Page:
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Report on the Battle of Beaumont Ranch, Texas
4/2/2003
 
Scouting for the Unit, Pvt. Cleon Plunk arrived at Beaumont Ranch, south of Fort Worth, Texas, on Thursday evening, 3/27/2003.  He helped forge alliances with other units and took part in reliving history for the local schoolchildren on Friday.
 
From all points of the compass members of the 77th Pennsylvania descended on Beaumont Ranch Friday evening.  Pvt. Brad Robinson came up from Houston to the south.  Sgt. Claude Lamoreux and his family, including Pvts. Jason, Adrian and Daniel Lamoreux and Musician Calvin, arrived from Lawton to the northwest.  Capt. Danny Hill, Quartermaster Sgt. John Miller, Cpl. Rex Griffin and Pvts. Chris Harris and Clint Leduc came from due north.
 
On Saturday Pvt. Glen McClain and his wife, Judi, along with Pvts. Wayne and Ron Frisby, Ron's wife, Patti, and Pvt. Willie Wayne Hood arrived from Tulsa to the northeast.
 
Saturday morning broke windy and cold as 77th members sought out the Federal camp, which was perched atop a hill overlooking the battlefield.  With the exception of Pvt. Plunk, soldiers staying in the Federal camp had arrived in darkness and waited until the next morning to set up their tents.  The Lamoreuxs, the McClains and the Ron Frisbys set up in the civilian camp behind the sutlers, just east of town.
 
Practically as soon as camp was set up, and before breakfast could be cooked, the 77th Pennsylvania was ordered to fall in for Battalion drill.  This was the Unit's first time to fall in under Major Greg Benefield, the very capable commander of the Federal infantry for the First Battalion of the Frontier Brigade.  With 14 armed men, the 77th formed the Third Company, with the 1st US  forming the First and Second Companies.
 
Unfortunately our first impression on our compatriots was probably not a good one as they, already in formation, watched us scramble to fall in.  As a battalion we stepped out smartly, though we still had some members dashing to catch up.  Major Benefield put us through the Manual of Arms, probably testing our drill skills.  Again, we were not very impressive, making several mistakes in the process.  But the men of the 77th Pa probed to be fast learners.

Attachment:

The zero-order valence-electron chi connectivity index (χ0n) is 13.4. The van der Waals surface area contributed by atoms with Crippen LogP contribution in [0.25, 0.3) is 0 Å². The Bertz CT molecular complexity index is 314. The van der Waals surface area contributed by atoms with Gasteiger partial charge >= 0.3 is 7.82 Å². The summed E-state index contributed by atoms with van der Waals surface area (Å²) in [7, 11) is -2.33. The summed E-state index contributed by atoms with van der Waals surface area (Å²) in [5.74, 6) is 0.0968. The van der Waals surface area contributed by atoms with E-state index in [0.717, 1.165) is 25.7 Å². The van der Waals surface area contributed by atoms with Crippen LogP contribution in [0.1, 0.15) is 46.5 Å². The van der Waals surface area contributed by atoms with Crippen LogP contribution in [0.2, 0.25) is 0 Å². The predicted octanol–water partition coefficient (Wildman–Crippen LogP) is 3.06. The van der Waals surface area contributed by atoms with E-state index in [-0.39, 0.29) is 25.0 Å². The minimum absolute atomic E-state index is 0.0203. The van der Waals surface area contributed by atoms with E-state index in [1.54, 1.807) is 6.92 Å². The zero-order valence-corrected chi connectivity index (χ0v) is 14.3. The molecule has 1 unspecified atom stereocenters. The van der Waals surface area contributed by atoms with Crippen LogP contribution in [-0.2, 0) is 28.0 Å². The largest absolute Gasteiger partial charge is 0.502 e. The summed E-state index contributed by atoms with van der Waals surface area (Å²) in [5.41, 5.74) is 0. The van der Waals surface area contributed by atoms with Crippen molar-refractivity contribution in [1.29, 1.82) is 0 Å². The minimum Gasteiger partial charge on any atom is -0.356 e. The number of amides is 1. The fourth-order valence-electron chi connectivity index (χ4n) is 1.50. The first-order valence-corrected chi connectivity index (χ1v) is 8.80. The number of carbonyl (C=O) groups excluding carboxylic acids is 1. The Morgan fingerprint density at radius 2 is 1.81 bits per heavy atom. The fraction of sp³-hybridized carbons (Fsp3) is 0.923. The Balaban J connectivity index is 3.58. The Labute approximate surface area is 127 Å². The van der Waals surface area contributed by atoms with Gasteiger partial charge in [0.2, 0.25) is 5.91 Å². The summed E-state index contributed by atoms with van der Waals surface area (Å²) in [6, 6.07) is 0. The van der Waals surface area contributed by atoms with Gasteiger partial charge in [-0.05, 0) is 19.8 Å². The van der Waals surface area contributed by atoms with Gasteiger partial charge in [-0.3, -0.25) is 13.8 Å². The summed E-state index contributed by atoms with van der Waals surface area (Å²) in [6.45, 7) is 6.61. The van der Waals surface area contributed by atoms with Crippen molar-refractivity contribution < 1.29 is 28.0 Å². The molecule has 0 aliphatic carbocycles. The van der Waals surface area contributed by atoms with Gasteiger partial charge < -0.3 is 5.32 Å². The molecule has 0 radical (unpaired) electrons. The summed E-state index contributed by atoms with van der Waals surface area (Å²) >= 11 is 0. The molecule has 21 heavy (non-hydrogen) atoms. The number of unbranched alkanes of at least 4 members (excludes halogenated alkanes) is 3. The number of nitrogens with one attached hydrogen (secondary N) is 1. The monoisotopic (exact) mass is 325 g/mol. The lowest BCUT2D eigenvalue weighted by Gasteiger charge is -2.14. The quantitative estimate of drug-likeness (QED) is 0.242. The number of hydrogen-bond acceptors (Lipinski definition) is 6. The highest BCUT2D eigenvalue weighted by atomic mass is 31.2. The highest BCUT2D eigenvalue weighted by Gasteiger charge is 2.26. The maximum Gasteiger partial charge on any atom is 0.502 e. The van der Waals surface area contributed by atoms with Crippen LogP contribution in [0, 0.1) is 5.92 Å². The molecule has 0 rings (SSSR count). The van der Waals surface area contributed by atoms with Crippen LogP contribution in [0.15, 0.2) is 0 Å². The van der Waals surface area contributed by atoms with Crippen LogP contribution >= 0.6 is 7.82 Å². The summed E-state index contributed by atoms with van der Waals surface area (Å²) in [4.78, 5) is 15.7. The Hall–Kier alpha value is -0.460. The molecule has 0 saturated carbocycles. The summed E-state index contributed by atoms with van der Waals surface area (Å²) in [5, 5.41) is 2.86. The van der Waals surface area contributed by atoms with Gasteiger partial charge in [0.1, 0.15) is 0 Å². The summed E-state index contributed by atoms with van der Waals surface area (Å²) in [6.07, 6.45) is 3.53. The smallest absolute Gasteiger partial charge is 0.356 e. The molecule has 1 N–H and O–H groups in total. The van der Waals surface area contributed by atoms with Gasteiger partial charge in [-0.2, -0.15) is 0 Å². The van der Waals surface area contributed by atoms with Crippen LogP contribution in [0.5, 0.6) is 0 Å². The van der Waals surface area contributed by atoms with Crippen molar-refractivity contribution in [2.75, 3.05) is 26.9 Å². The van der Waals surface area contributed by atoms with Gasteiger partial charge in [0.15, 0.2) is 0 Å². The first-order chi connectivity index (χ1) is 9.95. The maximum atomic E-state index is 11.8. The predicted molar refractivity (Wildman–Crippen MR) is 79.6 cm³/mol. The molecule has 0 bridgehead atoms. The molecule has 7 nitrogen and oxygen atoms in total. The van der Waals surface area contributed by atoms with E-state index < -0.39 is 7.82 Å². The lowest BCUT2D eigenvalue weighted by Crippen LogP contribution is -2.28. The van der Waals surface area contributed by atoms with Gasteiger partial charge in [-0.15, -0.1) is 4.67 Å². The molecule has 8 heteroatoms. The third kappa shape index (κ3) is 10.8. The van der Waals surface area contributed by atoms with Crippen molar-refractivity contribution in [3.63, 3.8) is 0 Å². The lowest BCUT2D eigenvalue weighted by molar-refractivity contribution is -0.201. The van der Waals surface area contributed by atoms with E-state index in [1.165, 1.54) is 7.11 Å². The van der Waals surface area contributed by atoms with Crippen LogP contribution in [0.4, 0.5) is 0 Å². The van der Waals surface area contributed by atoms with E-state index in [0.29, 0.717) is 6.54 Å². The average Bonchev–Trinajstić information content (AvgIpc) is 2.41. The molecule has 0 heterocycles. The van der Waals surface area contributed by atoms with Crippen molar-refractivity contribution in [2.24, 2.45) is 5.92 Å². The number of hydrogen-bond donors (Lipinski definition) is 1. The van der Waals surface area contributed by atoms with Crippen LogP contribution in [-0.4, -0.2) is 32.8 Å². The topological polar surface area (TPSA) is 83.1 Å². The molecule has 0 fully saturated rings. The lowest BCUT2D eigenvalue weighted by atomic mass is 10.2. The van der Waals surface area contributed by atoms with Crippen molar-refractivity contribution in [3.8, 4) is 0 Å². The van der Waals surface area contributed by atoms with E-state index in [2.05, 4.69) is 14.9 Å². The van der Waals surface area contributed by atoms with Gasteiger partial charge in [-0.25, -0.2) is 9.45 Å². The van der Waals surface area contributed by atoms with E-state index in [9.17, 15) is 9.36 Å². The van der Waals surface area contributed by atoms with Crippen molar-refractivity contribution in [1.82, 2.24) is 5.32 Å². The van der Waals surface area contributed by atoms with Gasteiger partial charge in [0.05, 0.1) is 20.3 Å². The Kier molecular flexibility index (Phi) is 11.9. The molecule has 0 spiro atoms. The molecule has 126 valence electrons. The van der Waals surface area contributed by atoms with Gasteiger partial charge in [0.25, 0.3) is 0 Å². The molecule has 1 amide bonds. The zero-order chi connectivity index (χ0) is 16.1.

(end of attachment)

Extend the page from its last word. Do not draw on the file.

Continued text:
Within minutes we were accomplished in the Manual of Arms and progressed to battalion drills.  After weapons inspection, as the Third Company, we marched by the flank, marched and fired at the oblique, did left and right wheels, marched around obstacles and marched by company into line.  Drilling lasted the better part of the morning and eased into early afternoon.
 
Just past noon we marched back to camp and fell out for about 20 minutes, long enough to replenish caps and cartridges, but not long enough for a hot lunch.  Then we formed as a battalion--Federals on campaign.  (Pvt. Plunk was particularly well-equipped as a campaigning soldier.)  A Federal Marine, whose name escapes me, was posted as Second Sgt. to Third Company, along with others who fell in.
 
As a battalion we made the long march down the hill, across the battlefield and into the town of Beaumont, brushing aside those few Rebel troops who tried to interfere.  Once inside, the town was put under martial law, with sentries posted at both ends of the main street.
 
Each company took their turn guarding the approaches to the town.  Cpl. Griffin and Pvts. McClain and Plunk watched the north end while Pvts. Leduc and Harris were posted to the south end, checking passes, watching for spies and warning civilians of the likelihood of attack.
 
The battalion was ordered to fall in as word came of Rebels massing near town.  More recruits fell in with us as we marched toward battle.  With our cavalry in support, we crossed a long field to face the Secesh.  We formed a battle line as their cavalry attacked first, but we beat them back with a hail of lead.  After a few volleys, we, the infantry, broke off and were marched to the side of the field, then across a bridge to take up a reserve position between the creek and our supply depot atop the hill.
 
From there we watched as our Federal cavalry, both mounted and dismounted, fought furiously against the mounted Secesh.  After driving their cavalry, Rebel infantry infested the field, causing our cavalry to fall back.  We steeled ourselves to repulse the Rebs as our own cavalry, dismounted and mounted, fell back across the bridge.